Accommodating Hearing Disabled Students

When it comes to teaching students with a hearing disability, one thing needs to be kept in mind. Accommodation is the teacher’s best tool to reach these particular students. A teacher doesn’t have to change what he is teaching; he simply has to change his approach.

Students with a hearing disability are usually hearing impaired or deaf. The majority may be hard of hearing and need the help of a hearing aid. Depending on the severity of the disability, various technologies, techniques and assistance can be used in the regular education classroom.

Los Angeles County of Education (LACOE) has a program that works with hearing impaired students. LACOE’S Deaf and Hard of Hearing Program provides material assistance and accommodation tips for regular education teachers in the county’s public schools. According to its service, there are two devices, two forms of assistance, and ten accommodations a teacher can use to help a student with a hearing disability to gain access to the lesson being taught in the classroom.

Technology is a must for hearing impaired students. Hearing aids are usually the most common, and they help the student to hear and understand the teacher’s lecture. However, there is another device that has been used in the classroom. It is an FM speaker system in which the teacher wears a microphone around his/her neck, and the FM speakers are worn by the student. This gives the student a direct link to the teacher’s lecture.

Assistance is another popular form of accommodation that LACOE suggests. A para-educator can work with the student by taking notes. Also, for students who are deaf, a sign-language interpreter can help improve the communication between the student and teacher.

Still, the teacher has a role to play when teaching a student with a hearing impairment. The following forms of accommodation can be used:

1. Seating: Have students seated advantageously in the classroom. Whether it’s next to the board or in the front of the class, it has to be in a place where the student can access the teacher and be able to have a clear view of him in order to lip-read or hear the lectures. 2. Get their attention: a teacher must get the attention of the student before addressing him or her before a task or lesson is to be taught. If getting the student’s attention fails, the teacher must use one of his/her peers to get the needed attention. 3. Speak naturally: Contrary to popular belief, exaggeration and overemphasis will hinder the student’s learning and speech reading (lip-reading) abilities. Most students with hearing disabilities will acquire the ability to read lips. 4. Encourage face reading: encourage the student to watch the faces of the teacher or students. Again, opportunity for the student to improve lip-reading ability. Semi-circle seating in the classroom can help this accommodation. 5. Clear lighting: a clear light on the teacher will help the student lip-read his/her instructions. 6. Restatement: When the student doesn’t understand, restate the information. It is more effective than repetition. Also, it helps to assign a trustworthy student as a helper or “buddy” to help assist the student in this matter. 7. Use the Board: Basically, use visual cues. Put vocabulary on the board; write lectures there, too; and list oral questions. This helps the student comprehend the lesson and strengthen their visual learning skills. 8. Patience: Allow students a few seconds to process information they gather through lip-reading or visual cues. Also, for the hard of hearing, allow students time to process auditory cues. This may involve some restatement, as well. 9. Give no special favors: Don’t give favors such as reduced work or alternative grade scales. Most of these students do not have auditory processing disorders. They can tackle the same information as their peers. However, they simply need some accommodations, not modifications. Also, the student may not adhere to these favors and may actually shun it for fear of being ostracized by their peers. 10. Seek the experts: When in doubt, consult and collaborate with professionals such as the speech/language teachers, school nurse, audiologist, administrator, counselor or RSP teacher. Working together will help the student in the long and short run. These professionals can provide expertise and suggestions for improving the student’s access to the instruction.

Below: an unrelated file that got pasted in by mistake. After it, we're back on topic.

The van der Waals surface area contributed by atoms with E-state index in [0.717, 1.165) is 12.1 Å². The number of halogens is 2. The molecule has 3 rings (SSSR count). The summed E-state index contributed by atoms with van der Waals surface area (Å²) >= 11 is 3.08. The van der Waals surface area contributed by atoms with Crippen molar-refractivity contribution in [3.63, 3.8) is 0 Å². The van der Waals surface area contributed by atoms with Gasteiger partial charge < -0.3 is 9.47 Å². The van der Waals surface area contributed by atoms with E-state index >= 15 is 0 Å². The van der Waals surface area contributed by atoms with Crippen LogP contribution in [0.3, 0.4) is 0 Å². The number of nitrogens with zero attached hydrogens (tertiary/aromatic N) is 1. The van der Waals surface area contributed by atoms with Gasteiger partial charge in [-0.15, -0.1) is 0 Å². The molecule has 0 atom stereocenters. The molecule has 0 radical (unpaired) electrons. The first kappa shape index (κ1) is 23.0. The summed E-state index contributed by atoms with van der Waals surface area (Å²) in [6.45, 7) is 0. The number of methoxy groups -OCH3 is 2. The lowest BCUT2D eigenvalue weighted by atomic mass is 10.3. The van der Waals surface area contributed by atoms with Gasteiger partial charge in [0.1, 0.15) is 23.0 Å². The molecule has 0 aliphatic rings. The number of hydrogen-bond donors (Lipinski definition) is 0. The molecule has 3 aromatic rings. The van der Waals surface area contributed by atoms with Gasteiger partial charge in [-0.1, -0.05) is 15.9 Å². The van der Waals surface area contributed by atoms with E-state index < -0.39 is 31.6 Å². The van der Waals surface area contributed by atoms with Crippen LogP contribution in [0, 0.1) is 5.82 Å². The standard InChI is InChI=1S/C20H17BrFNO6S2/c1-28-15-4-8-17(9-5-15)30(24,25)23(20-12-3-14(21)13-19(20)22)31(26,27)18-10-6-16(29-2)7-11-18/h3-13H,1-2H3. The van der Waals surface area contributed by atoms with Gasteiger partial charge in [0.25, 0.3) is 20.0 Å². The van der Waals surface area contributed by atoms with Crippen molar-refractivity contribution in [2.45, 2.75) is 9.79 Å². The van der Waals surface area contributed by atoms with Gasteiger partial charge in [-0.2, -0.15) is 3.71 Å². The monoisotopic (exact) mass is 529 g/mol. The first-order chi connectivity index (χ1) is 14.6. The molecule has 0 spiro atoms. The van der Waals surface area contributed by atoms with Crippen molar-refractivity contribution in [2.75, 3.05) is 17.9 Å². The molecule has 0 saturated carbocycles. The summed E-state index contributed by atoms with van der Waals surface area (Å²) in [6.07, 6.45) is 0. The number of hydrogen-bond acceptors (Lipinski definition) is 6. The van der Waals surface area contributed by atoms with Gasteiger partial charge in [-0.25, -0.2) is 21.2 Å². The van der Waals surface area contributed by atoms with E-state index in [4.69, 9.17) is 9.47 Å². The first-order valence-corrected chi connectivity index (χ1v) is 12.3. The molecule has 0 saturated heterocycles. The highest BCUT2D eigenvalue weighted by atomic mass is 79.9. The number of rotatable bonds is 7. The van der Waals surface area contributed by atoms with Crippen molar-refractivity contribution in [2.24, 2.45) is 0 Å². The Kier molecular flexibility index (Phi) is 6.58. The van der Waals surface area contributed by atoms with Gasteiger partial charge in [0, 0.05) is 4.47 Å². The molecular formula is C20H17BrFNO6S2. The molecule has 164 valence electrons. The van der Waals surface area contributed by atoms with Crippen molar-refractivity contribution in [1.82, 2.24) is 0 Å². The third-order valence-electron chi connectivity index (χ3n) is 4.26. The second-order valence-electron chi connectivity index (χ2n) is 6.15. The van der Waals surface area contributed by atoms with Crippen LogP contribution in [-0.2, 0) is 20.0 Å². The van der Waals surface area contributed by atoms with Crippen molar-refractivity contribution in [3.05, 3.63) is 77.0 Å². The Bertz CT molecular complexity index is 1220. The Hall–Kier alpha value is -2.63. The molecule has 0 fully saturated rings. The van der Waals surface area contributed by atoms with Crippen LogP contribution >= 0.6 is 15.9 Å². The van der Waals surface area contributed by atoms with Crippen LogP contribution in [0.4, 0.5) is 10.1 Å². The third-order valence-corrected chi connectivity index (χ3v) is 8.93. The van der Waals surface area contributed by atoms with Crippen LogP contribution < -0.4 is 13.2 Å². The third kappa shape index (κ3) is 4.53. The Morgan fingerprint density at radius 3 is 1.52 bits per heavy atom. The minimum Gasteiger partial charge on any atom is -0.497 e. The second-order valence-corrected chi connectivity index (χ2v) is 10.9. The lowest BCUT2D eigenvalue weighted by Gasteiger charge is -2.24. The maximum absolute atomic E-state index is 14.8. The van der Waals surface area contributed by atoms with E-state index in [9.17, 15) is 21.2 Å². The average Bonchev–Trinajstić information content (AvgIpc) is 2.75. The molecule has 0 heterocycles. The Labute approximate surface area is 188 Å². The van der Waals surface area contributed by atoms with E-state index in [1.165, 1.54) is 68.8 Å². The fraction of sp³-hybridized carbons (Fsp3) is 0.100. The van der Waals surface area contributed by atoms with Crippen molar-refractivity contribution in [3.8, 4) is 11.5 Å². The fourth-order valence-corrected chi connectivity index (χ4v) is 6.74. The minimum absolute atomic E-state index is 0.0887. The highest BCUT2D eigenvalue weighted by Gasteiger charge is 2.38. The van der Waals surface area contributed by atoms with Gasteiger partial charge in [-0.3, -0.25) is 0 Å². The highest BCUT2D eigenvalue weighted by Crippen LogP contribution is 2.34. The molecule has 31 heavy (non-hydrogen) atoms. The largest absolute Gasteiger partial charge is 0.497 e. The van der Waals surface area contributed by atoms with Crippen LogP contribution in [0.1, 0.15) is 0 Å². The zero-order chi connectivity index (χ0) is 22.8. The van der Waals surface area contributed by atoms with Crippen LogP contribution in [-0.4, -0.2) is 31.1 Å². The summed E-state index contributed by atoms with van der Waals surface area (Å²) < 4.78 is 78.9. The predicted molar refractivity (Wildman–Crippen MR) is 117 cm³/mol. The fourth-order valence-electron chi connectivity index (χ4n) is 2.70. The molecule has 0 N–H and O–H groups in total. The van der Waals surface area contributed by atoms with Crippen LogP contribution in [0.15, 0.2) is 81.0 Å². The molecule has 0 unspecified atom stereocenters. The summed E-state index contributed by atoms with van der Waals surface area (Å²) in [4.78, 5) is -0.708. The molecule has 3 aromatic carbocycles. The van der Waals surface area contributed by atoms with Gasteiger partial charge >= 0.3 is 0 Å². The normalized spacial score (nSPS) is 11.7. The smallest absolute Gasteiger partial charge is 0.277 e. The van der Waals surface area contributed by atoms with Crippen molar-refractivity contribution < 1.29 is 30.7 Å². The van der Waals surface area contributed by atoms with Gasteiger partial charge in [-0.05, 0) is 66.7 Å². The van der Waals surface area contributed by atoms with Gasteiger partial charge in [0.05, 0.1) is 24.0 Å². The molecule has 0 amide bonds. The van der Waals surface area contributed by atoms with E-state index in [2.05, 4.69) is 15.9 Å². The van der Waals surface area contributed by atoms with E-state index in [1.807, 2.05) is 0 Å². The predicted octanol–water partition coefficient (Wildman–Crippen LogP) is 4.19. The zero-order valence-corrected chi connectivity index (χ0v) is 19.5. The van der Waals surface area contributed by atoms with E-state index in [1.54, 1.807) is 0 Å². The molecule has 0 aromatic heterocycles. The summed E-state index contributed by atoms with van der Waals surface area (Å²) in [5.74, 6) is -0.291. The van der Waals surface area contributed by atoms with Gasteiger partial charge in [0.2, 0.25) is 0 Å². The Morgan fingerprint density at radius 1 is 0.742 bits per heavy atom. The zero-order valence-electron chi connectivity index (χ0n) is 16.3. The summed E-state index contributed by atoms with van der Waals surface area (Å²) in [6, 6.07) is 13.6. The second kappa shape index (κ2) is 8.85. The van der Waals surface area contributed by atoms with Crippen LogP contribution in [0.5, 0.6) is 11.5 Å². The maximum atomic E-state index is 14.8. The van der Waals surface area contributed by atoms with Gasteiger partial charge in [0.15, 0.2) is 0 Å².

Reference:

Los Angeles County of Education; www.lacoe.edu.